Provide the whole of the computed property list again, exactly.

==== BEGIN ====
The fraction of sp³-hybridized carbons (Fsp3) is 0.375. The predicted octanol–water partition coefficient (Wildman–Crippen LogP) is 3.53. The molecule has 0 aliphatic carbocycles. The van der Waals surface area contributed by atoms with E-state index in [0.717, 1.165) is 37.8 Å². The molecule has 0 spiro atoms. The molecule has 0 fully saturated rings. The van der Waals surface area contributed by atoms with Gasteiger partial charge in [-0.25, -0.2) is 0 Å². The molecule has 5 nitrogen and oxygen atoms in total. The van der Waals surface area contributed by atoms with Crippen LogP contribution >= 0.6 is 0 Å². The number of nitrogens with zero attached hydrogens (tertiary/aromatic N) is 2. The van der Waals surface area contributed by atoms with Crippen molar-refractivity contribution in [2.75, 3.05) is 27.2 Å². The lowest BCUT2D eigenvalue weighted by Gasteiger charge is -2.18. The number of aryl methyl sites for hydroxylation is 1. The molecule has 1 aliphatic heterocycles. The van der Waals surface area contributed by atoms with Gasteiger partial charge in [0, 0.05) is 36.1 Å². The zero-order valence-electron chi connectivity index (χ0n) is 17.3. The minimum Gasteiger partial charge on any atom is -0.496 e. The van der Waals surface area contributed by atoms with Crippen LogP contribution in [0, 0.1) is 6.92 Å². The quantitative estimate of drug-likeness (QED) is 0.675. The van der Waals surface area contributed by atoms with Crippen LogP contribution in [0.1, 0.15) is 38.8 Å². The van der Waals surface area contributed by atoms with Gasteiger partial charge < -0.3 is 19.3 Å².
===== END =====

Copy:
The fraction of sp³-hybridized carbons (Fsp3) is 0.375. The predicted octanol–water partition coefficient (Wildman–Crippen LogP) is 3.53. The molecule has 0 aliphatic carbocycles. The van der Waals surface area contributed by atoms with E-state index in [0.717, 1.165) is 37.8 Å². The molecule has 0 spiro atoms. The molecule has 0 fully saturated rings. The van der Waals surface area contributed by atoms with Gasteiger partial charge in [-0.25, -0.2) is 0 Å². The molecule has 5 nitrogen and oxygen atoms in total. The van der Waals surface area contributed by atoms with Crippen LogP contribution >= 0.6 is 0 Å². The number of nitrogens with zero attached hydrogens (tertiary/aromatic N) is 2. The van der Waals surface area contributed by atoms with Crippen molar-refractivity contribution in [2.75, 3.05) is 27.2 Å². The lowest BCUT2D eigenvalue weighted by Gasteiger charge is -2.18. The number of aryl methyl sites for hydroxylation is 1. The molecule has 1 aliphatic heterocycles. The van der Waals surface area contributed by atoms with Gasteiger partial charge in [0, 0.05) is 36.1 Å². The zero-order valence-electron chi connectivity index (χ0n) is 17.3. The minimum Gasteiger partial charge on any atom is -0.496 e. The van der Waals surface area contributed by atoms with Crippen LogP contribution in [0, 0.1) is 6.92 Å². The quantitative estimate of drug-likeness (QED) is 0.675. The van der Waals surface area contributed by atoms with Crippen LogP contribution in [0.1, 0.15) is 38.8 Å². The van der Waals surface area contributed by atoms with Gasteiger partial charge < -0.3 is 19.3 Å².